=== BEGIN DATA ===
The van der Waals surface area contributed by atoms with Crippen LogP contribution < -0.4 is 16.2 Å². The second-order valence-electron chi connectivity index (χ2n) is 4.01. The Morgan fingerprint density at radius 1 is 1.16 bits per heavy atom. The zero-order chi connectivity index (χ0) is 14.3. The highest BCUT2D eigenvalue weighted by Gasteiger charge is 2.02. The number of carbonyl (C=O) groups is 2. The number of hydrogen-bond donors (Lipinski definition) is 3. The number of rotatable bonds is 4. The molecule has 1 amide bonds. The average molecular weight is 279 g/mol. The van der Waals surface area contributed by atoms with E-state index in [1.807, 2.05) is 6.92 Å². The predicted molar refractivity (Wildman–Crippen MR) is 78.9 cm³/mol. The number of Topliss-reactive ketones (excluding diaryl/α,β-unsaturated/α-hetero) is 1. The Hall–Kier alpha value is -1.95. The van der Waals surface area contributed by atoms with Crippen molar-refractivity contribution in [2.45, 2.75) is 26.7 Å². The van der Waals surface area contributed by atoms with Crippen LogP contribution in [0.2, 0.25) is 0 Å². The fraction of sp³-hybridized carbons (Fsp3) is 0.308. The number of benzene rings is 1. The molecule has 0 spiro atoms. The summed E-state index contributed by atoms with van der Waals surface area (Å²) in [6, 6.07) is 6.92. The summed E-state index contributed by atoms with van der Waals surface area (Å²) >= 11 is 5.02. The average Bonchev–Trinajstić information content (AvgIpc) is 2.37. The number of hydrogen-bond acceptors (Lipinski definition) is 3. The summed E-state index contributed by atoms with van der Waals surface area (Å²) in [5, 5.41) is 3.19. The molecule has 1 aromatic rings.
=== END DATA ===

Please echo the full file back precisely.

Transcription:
The van der Waals surface area contributed by atoms with Crippen LogP contribution < -0.4 is 16.2 Å². The second-order valence-electron chi connectivity index (χ2n) is 4.01. The Morgan fingerprint density at radius 1 is 1.16 bits per heavy atom. The zero-order chi connectivity index (χ0) is 14.3. The highest BCUT2D eigenvalue weighted by Gasteiger charge is 2.02. The number of carbonyl (C=O) groups is 2. The number of hydrogen-bond donors (Lipinski definition) is 3. The number of rotatable bonds is 4. The molecule has 1 amide bonds. The average molecular weight is 279 g/mol. The van der Waals surface area contributed by atoms with E-state index in [1.807, 2.05) is 6.92 Å². The predicted molar refractivity (Wildman–Crippen MR) is 78.9 cm³/mol. The number of Topliss-reactive ketones (excluding diaryl/α,β-unsaturated/α-hetero) is 1. The Hall–Kier alpha value is -1.95. The van der Waals surface area contributed by atoms with Crippen molar-refractivity contribution in [2.45, 2.75) is 26.7 Å². The van der Waals surface area contributed by atoms with Crippen LogP contribution in [0.2, 0.25) is 0 Å². The fraction of sp³-hybridized carbons (Fsp3) is 0.308. The number of benzene rings is 1. The molecule has 0 spiro atoms. The summed E-state index contributed by atoms with van der Waals surface area (Å²) in [6, 6.07) is 6.92. The summed E-state index contributed by atoms with van der Waals surface area (Å²) >= 11 is 5.02. The average Bonchev–Trinajstić information content (AvgIpc) is 2.37. The number of hydrogen-bond acceptors (Lipinski definition) is 3. The summed E-state index contributed by atoms with van der Waals surface area (Å²) in [5, 5.41) is 3.19. The molecule has 1 aromatic rings.